Cima Rosa Hotel in Venice

SDItalyVeniceHotels › Cima Rosa Review
Updated: May 4, 2022
By Santorini Dave

• Location: Santa Croce, steps from the San Stae vaporetto stop.
• Hotel website:
• Hotel phone: +39 041 099 5271

Review of Cima Rosa Hotel in Venice, Italy.

Located in Santa Croce and offering a very homey vibe, this small boutique hotel run by an all-female staff features comfortable rooms and suites, some with kitchenettes.

Cima Rosa – Tranquil grandeur meets intimate home-away-from-home feel.

Combining a centuries-old palazzo with a modern aesthetic, this intimate boutique hotel features just five rooms and suites, three of which overlook the Grand Canal. Expect a mix of period features (heavy wooden beams and antique furnishings) and contemporary creature comforts. The owner and her all-woman hospitality team offer warm, personalized services, welcoming many repeat guests, and providing unparalleled local knowledge of the city. While there’s no on-site dining beside a generous breakfast, you’re within easy walking distance of Santa Croce’s and San Polo’s numerous bars and restaurants.

See Also

Cima Rosa – Location

  • Address: Santa Croce, 1958.
  • Nearest Vaporetto Stop: The San Stae vaporetto stop is a 2-minute walk (0.1 mile) away. It’s served by vaporetto #1, which connects Santa Croce to Cannaregio, San Marco, Dorsoduro, and Castello, as well as Venice’s railway station. It’s also on the direct Linea Arancio (Orange Line) of the Alilaguna Airport Shuttle route to/from the airport.
  • Area: Quiet location at the end of a narrow street in Santa Croce, next to one of several neighborhood canals and overlooking the Grand Canal. An easy walk from Santa Croce’s sights, such as the Ca’ Pesaro art gallery, the Museum of Natural History, and the Fondazione Prada, as well as the Campo San Giacomo dell’Orio, its church, and surrounding bars and restaurants. The Rialto Market and Rialto Bridge are within a 10-minute walk, as are the attractions in San Polo. Venice’s main sights in San Marco are a 20-minute vaporetto ride away.
  • How to Get There: From Venice’s main Marco Polo Airport, take the Orange Line of the Alilaguna Airport Shuttle directly to the San Stae vaporetto stop (€15, around 1 hour). From here, it’s a 2-minute walk (0.1 mile) to the hotel. If coming from the Santa Lucia train station, take vaporetto #1 directly to the San Stae vaporetto stop.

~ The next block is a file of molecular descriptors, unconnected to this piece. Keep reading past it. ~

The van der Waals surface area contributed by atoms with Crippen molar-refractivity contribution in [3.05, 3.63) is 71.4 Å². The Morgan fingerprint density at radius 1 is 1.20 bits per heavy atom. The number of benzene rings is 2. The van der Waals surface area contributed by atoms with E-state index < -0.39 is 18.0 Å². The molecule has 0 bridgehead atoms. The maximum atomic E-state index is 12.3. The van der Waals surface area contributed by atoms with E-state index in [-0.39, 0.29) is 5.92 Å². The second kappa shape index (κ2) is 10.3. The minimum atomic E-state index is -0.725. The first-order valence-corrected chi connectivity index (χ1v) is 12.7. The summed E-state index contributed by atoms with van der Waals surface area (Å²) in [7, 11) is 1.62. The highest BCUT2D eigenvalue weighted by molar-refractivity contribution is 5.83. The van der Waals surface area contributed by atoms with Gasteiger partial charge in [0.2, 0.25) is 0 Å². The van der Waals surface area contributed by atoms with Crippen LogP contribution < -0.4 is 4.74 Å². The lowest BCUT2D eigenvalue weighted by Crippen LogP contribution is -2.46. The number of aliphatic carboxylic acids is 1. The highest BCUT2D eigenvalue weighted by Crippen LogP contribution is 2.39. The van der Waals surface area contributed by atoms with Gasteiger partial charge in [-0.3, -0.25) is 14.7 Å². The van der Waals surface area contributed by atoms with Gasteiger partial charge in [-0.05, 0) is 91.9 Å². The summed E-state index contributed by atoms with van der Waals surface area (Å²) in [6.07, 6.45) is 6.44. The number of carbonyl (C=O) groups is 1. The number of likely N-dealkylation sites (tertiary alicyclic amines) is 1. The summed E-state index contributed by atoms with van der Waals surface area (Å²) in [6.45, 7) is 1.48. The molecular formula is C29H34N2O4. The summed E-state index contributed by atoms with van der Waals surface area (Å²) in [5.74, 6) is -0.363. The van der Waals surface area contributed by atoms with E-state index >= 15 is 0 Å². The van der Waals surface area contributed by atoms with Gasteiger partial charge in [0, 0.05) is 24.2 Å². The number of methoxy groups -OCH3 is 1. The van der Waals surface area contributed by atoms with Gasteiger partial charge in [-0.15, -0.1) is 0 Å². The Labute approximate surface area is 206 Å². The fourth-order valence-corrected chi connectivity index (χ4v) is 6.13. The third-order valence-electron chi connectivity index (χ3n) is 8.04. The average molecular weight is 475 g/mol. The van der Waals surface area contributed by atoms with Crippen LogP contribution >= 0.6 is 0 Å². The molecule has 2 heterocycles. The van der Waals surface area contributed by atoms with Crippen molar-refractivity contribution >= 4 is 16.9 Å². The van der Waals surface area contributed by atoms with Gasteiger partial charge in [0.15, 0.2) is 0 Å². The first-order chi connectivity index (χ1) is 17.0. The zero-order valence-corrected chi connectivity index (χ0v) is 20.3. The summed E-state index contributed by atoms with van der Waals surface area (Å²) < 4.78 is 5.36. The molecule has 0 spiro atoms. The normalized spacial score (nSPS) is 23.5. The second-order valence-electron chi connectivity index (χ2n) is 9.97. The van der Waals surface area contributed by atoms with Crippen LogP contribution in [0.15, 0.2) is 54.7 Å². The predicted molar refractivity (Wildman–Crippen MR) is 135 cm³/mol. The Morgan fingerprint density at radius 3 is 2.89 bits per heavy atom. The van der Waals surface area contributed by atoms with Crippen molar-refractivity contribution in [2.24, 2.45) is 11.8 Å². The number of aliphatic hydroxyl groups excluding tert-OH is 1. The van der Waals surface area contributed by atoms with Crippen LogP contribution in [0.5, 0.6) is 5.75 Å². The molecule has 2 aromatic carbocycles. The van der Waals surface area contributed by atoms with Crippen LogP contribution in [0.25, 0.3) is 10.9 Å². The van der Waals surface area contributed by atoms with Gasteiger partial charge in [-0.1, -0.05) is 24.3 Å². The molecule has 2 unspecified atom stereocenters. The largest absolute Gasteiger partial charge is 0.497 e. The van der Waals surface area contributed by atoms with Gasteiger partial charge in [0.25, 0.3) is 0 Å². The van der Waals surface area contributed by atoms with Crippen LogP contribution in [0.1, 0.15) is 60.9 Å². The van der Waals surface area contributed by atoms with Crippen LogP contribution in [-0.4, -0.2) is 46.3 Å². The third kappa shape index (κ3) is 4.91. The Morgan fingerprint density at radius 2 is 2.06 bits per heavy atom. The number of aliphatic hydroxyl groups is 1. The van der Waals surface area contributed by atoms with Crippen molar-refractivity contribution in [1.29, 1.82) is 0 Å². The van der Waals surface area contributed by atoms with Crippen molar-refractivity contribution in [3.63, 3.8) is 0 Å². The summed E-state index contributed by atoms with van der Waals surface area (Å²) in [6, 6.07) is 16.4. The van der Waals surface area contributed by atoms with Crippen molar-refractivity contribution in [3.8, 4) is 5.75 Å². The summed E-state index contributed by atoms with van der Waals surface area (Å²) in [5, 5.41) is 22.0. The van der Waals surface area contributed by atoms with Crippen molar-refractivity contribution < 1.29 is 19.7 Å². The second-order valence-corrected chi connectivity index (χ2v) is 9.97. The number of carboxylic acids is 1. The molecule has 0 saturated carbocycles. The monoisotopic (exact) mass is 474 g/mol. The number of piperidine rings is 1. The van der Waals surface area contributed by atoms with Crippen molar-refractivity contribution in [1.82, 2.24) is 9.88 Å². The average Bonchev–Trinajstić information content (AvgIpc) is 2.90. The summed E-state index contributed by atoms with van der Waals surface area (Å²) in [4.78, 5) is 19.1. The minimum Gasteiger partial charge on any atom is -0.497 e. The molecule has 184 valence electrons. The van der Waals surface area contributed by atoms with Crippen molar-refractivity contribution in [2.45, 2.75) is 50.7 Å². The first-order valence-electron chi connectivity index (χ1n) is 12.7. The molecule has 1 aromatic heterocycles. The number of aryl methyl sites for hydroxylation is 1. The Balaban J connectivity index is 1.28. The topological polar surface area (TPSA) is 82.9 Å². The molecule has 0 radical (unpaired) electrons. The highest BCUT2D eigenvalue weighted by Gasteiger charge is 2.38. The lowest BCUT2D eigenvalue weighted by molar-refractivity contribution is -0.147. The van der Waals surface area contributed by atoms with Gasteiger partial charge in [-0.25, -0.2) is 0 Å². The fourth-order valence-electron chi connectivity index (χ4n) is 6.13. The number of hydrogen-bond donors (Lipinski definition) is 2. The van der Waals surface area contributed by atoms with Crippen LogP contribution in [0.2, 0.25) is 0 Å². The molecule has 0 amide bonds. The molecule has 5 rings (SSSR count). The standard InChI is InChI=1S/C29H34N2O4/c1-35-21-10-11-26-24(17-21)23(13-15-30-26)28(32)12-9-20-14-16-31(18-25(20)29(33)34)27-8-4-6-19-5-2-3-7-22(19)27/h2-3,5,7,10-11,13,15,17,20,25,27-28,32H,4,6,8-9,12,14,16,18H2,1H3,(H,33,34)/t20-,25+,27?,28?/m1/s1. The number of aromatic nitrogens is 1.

• Handy to: Ca’ Pesaro, Palazzo Mocenigo, Campo San Giacomo dell’Orio.

Cima Rosa – The Basics

  • Ages: The hotel is frequented mostly by adults, but families with older children can be accommodated in the 2 suites.
  • View: Rooms overlook either the Grand Canal or the tranquil front courtyard which is full of greenery.
  • Private Pools/Jacuzzis: No private pools or jacuzzis.
  • Laundry: Laundry service available (additional charge).
  • Extras: Guest kitchen with fridge and tea/coffee facilities, private dock (for water taxis), all-female hospitality team. The owner gets in touch with her guests before they arrive, with detailed local info on the city, and can make attraction and restaurant reservations in advance for you.
  • When to Book: Book 6 months to a year in advance for the high season (Carnival in February, April-June, and September-October) and a couple of months in advance for the March and July-August shoulder seasons. Occasional last-minute vacancies. 3-night minimum during high season, 2-night minimum the rest of the year.
  • How to Book: Directly via the hotel website.
  • Phone: +39 041 099 5271
  • Email:
  • Website:

Cima Rosa – Amenities

  • Pool: No pool.
  • Spa: No spa.
  • Fitness Center: No gym.
  • For Disabled Guests: Not suitable for disabled guests.
  • For Families: Extra beds can be added to the 2 suites for €25.

Cima Rosa – Food and Drink

  • Restaurant: No on-site restaurant but there are numerous dining options within a 10-minute walk.
  • Bar: No bar but guests have their own fridge to chill their wine and there’s a smattering of bars nearby, around the Campo San Giacomo dell’Orio.
  • Breakfast: A generous breakfast is included in the price. There’s a good continental spread plus a different hot dish made every day. Served in the elegant living/dining room overlooking the Grand Canal between 8-10 am.
  • Room Service: No room service.

Cima Rosa – Rooms

  • Room Types: Double Room • Grand Canal Suite
  • Smoking Rooms: Cima Rosa is 100% smoke-free.
  • Best Room: On the first floor, the 2 suites overlooking the Grand Canal are spacious and come with king-sized beds, antique furnishings, and wonderful views of the water.
  • For Families: No family rooms per se but the suites can accommodate extra beds to fit 3-4 people. Additionally, the owner of Cima Rosa has 2 apartments in San Marco and Dorsoduro that can accommodate up for 4 people each.

Cima Rosa – Local Transport

  • Walking: Cima Rosa is ideally located if you want to be slightly off the tourist beat, but still within an easy walk from the sights and attractions in Santa Croce and San Polo and also a direct vaporetto ride away from the sights in San Marco, Dorsoduro, and Cannaregio. Ca’ Pesaro, Palazzo Moncenigo, and Fondazione Prada are all within a 5-minute walk from the hotel. The Rialto Market, Rialto Bridge, I Frari, and Scuola Grande di San Rocco in San Polo are a 10-minute stroll away. Cannaregio’s Ghetto and San Marco’s Piazza San Marco, Basilica di San Marco, the Doge’s Palace, and other top attractions are also a 20-minute walk via the Rialto Bridge.